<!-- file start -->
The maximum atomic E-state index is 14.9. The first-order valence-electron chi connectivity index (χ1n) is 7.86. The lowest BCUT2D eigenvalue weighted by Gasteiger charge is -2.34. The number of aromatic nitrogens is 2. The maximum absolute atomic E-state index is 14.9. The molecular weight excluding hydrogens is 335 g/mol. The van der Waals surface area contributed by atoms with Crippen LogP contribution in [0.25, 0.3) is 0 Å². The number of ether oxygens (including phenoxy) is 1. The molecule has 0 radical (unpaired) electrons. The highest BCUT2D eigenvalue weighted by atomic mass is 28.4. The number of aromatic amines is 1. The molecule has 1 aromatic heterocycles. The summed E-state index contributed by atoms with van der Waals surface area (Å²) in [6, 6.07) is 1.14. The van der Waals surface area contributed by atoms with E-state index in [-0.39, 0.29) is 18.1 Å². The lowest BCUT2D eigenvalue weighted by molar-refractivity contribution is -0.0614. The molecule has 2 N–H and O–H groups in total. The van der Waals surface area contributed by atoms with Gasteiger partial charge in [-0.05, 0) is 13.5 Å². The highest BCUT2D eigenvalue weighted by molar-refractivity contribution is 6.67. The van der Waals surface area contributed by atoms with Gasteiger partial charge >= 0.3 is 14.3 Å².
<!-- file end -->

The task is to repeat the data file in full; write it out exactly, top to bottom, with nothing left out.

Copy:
The maximum atomic E-state index is 14.9. The first-order valence-electron chi connectivity index (χ1n) is 7.86. The lowest BCUT2D eigenvalue weighted by Gasteiger charge is -2.34. The number of aromatic nitrogens is 2. The maximum absolute atomic E-state index is 14.9. The molecular weight excluding hydrogens is 335 g/mol. The van der Waals surface area contributed by atoms with Crippen LogP contribution in [0.25, 0.3) is 0 Å². The number of ether oxygens (including phenoxy) is 1. The molecule has 0 radical (unpaired) electrons. The highest BCUT2D eigenvalue weighted by atomic mass is 28.4. The number of aromatic amines is 1. The molecule has 1 aromatic heterocycles. The summed E-state index contributed by atoms with van der Waals surface area (Å²) in [6, 6.07) is 1.14. The van der Waals surface area contributed by atoms with E-state index in [-0.39, 0.29) is 18.1 Å². The lowest BCUT2D eigenvalue weighted by molar-refractivity contribution is -0.0614. The molecule has 2 N–H and O–H groups in total. The van der Waals surface area contributed by atoms with Gasteiger partial charge in [-0.05, 0) is 13.5 Å². The highest BCUT2D eigenvalue weighted by molar-refractivity contribution is 6.67. The van der Waals surface area contributed by atoms with Gasteiger partial charge >= 0.3 is 14.3 Å².